7. The relative willingness and demonstrated ability of each parent to maintain a close and continuing relationship with the child, and the ability of each parent to cooperate in and resolve disputes regarding matters affecting the child.
Judges don’t have much patience for parents who aren’t able to cooperate for the sake of their children so, if it is possible in your case, you should cooperate and resolve disputes together as much as possible. Communicate by email so that you can document your efforts to cooperate with your child’s father. Stay calm and reasonable in all communications, and, if he baits you, only respond to the portions that deal with co-parenting your child. Remember that these records can be useful in court, but only if you don’t stoop to his level in the meantime. Stay calm, cool, and collected, and focus on what is in the best interests of your child.
8. The reasonable preference of the child, if the court deems the child to be of reasonable intelligence, understanding, age and experience to express such a preference.
This factor makes a lot of parents panic. While it is possible that the judge will take the child’s point of view into account, in most cases judges don’t want to hear from the child. If you have a guardian ad litem appointed in your case, the judge probably only wants to hear what the guardian ad litem has to say. It is up to the guardian ad litem to let the court know about the child’s wishes, even if they are contrary to what the guardian ad litem believes is in the best interests of the child.
If you choose to call your child as a witness (and you should definitely talk to your attorney about whether this is a good strategy), the judge may speak to the child privately in chambers if both parents agree. Then, the court makes a decision as to whether the child is of reasonable, intelligence, understanding, and age to give reliable input into the decision. Usually, the older the child is, the more weight the court gives to her preference. If your child says, for example, that she’d like to live with dad because there are no rules, it’s unlikely that the court would find that she has reasonable understanding or maturity to make that kind of decision.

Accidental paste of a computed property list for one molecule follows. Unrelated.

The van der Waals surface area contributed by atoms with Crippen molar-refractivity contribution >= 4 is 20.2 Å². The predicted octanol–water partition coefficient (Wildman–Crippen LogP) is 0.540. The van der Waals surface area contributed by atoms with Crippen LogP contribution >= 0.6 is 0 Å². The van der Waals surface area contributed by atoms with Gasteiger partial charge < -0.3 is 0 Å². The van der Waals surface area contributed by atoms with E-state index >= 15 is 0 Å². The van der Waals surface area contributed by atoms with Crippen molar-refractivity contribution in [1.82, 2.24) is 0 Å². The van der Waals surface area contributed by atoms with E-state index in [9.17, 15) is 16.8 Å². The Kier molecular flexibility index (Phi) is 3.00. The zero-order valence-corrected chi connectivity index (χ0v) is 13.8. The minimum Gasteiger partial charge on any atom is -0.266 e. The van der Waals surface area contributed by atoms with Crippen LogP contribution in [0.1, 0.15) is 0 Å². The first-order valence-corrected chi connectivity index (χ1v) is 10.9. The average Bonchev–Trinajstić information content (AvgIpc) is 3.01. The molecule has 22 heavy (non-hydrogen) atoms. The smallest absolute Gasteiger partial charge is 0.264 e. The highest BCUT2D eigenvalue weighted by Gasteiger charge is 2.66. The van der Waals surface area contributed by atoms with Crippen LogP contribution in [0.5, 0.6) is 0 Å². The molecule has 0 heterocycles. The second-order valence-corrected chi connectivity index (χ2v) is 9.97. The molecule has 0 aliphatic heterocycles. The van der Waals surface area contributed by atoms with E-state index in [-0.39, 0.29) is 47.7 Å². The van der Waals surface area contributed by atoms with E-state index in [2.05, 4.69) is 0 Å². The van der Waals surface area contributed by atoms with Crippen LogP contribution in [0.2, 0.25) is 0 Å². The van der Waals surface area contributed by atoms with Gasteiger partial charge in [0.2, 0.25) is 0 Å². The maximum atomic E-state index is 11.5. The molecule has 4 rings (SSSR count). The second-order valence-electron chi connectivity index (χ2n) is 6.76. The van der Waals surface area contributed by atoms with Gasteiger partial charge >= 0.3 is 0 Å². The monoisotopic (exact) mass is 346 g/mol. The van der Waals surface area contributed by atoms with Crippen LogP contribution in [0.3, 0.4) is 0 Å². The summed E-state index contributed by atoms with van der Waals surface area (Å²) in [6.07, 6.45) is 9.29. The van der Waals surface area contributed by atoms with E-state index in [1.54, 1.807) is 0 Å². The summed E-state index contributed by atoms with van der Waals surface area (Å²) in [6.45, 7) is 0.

Technically, though, until the child is 18, it is up to the court to determine what is in the child’s best interests. Different judges have different opinions regarding whether and under what circumstances they’ll allow children to give input, and how much weight they can give to the input.
9. Any history of family abuse. Family abuse is defined as any act involving violence, force, or threat including, but not limited to, any forceful detention, which results in bodily injury or places one in reasonable apprehension of bodily injury and which is committed by a person against such person’s family or household member. If the court finds such a history, the court may disregard factor #6.
If you plan to allege that there has been abuse, you should speak with an attorney immediately. This cases are complicated and difficult, and you should be sure you’re making the right decisions at all points in your case to avoid jeopardizing your case and you child’s future.
10. Such other factors as the court deems necessary and proper to the determination.
This factor is a catch-all. If you feel like there is some factor that is important for the court to consider in making a determination regarding custody, this is the place where you can raise any special facts or circumstances that may be relevant.
The court will review the case based on all ten factors, but doesn’t have to specifically state how much weight was given to each factor. Because of the number and the breadth of the factors, the court has a lot of leeway in making child custody determinations. Still, these factors are the basis of every decision, and their importance cannot be understated. If you’re facing a child custody case in Virginia, you should be familiar with these factors and, from the very beginning, should be formulating your arguments based on each of these factors. Keep them in the back of your mind throughout the process and make sure that your decisions are carefully weighed. For more information on custody cases or to get help from an experienced Virginia custody attorney, give our office a call at (757) 425-5200.